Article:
Billy Childs: The Winds of Change

Editor's Choice

Rating: ★★★★

Record and Artist Details


Scott Colley (b)
Brian Blade (d)
Ambrose Akinmusire (t)
Billy Childs (p)


Mack Avenue Records


Media Format:


Catalogue Number:



Rec. 14-16 May 2022

The title track was originally written for Roy Hargrove and a large accompanying orchestra, but Childs' mission on this album was to rediscover his jazz roots and turn the trio of himself, Colley and Blade into a compact orchestral force to interact with the trumpet wizardry of Ambrose Akinmusire. The result is not just the vibrant reimagining of that track, but an entire album that is a triumph of improvisational and compositional interaction and musicianly interplay. From the first notes of the opener, Chick Corea's ‘Crystal Silence’ our attention is grabbed and held. Akinmusire's trumpet line fragments extraordinarily toward the end of that piece, something I’ve heard him do in concert but never with the aplomb and brilliance on show here.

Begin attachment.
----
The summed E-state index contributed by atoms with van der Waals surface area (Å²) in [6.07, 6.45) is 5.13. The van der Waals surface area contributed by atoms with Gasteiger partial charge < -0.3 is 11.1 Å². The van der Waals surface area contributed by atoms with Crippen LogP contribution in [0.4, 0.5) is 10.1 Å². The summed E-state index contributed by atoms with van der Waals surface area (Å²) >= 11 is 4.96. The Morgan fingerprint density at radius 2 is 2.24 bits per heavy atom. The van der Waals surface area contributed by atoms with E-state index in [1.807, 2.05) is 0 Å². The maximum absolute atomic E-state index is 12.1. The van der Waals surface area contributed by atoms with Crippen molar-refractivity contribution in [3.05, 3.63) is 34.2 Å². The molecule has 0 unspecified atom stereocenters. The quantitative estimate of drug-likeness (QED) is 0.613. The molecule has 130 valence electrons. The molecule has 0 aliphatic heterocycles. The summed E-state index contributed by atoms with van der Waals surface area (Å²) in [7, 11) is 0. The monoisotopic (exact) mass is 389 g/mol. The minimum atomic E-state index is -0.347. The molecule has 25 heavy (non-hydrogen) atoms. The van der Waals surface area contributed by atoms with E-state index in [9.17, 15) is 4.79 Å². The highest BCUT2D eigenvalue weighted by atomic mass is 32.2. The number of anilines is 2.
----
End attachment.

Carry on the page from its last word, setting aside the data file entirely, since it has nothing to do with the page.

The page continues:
Childs' aim was to produce a record in which each track – in the manner of a movie soundtrack composer – evoked an element of the Los Angeles he has lived in all his life, including the atmosphere of the city in the 1960s as well as today. In this he succeeds admirably, and interestingly he cites Kenny Wheeler's Gnu High (with Jarrett, Holland and DeJohnette) as a model of the interlinked, interactive improvisation he was after.

As a classical and jazz composer, Childs has the knack of creating a memorable theme, but he also knows how to develop (and occasionally deconstruct it) bringing us with him every step of the way. The catchy ‘Great Western Loop’ became my ear worm for a day or two after hearing it. I have the ‘End of Innocence’ in his original version somewhere on a Wyndham Hill collection, but this new interpretation glances in that direction before again embarking into a new and fresh quartet conversation. Maybe the most wistful and involving track on the whole album is Kenny Barron's ‘The Black Angel’, originally recorded with Childs’ long-term former colleague Freddie Hubbard. Somewhere in the background Hubbard may well be nodding approval. But this is a fresh, engaging and utterly enthralling new exploration of the piece. Overall, a rare treat.

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